Most of that code involves initializing ffmpeg’s various C structs. Some of the most important lines are codec = avcodec_find_decoder( CODEC_ID_H264 );, which gets us an h.264 decoder, and c->pix_fmt = PIX_FMT_YUV420P;, which tells ffmpeg that we want to get data back in the YUV 4:2:2 format. Since h.264 stores in this format internally, this will keep things fast.

In process_h264_frame(), we call avcodec_decode_video2() to decode the h.264 frame and get us the raw YUV array. At this point, the YUV data is in C arrays, which are nothing more than a block of memory.

High-level languages like Perl don’t work on blocks of memory, at least not in ways that the programmer is usually supposed to care about. They hold variables in a more sophisticated structure, which in Perl’s case is called an ‘SV’ for scalars (or ‘AV’ for array, or ‘HV’ for hashes). For details, see Rob Hoelz’s series on Perl internals, or read perlguts for all the gory details.

If we wanted to process that frame data in Perl, we would have iterate through the three arrays (one for each YUV channel). As we go, we would put the content in an SV, then push that SV onto an AV. Those AVs can then be passed back from C and into Perl code. The function get_last_frame_pixels_arrayref() handles this conversion, if you really want to do that. Protip: you really don’t want to do that.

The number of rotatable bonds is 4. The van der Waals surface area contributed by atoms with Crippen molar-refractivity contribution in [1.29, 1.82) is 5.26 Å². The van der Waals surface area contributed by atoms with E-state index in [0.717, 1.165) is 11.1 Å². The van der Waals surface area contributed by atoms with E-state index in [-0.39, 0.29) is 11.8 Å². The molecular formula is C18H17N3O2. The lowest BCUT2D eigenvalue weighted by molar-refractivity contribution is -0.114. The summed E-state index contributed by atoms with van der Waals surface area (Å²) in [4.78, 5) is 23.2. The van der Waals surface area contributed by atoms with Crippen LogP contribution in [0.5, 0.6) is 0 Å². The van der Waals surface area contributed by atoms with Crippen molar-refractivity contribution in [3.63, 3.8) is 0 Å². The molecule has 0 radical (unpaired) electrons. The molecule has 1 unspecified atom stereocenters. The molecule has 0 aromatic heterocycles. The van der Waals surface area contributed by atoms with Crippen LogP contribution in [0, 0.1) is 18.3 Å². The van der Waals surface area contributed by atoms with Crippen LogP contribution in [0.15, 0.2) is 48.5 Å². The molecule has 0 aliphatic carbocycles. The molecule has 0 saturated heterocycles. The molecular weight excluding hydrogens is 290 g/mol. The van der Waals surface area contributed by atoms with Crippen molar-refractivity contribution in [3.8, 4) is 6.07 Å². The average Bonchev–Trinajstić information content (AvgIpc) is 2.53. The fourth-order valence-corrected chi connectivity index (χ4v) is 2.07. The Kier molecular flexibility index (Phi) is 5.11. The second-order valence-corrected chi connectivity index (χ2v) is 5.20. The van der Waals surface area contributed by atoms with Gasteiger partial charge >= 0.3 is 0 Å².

Why? Remember that YUV sends Y for every pixel in a row, and U and V for every other pixel, for an average of 2 bytes per pixel, and therefore 2 SVs per pixel (again, on average). If we assume a resolution of 1280×720 (720p), then there are 921,600 pixels, or 1,843,200 SVs to create and push. You would need to do this 25-30 times per second to keep up with a real time video stream, on top of the video decoding and whatever else the CPU needs to be doing while controlling a flying robot.

This would obviously be too taxing on the CPU and memory bandwidth. My humble laptop (which has a AMD Athlon II P320 dual-core CPU) runs up to about 75% CPU usage in UAV::Pilot while decoding a 360p video stream. That laptop is starting to show its age, but it’s clear that the above scheme would not work even on newer and beefier machines.

Fortunately, there’s a little trick that’s hinted at in perlguts. The SV struct is broken down into more specific types, like SViv. The trick is that the IV type is guaranteed to be big enough to store a pointer, which means we can store a pointer to the frame data in an SV and then pass it around in Perl code. This means that instead of 1.8 million SVs, we make just one for holding a pointer to the frame struct.

This trick is pretty common in xs modules. If you’ve ever run Data::Dumper on a XML::LibXML node, you may have noticed that it just shows a number. That number is actually a memory address that points to the libxml2 struct for that particular DOM node. The SDL bindings also do this.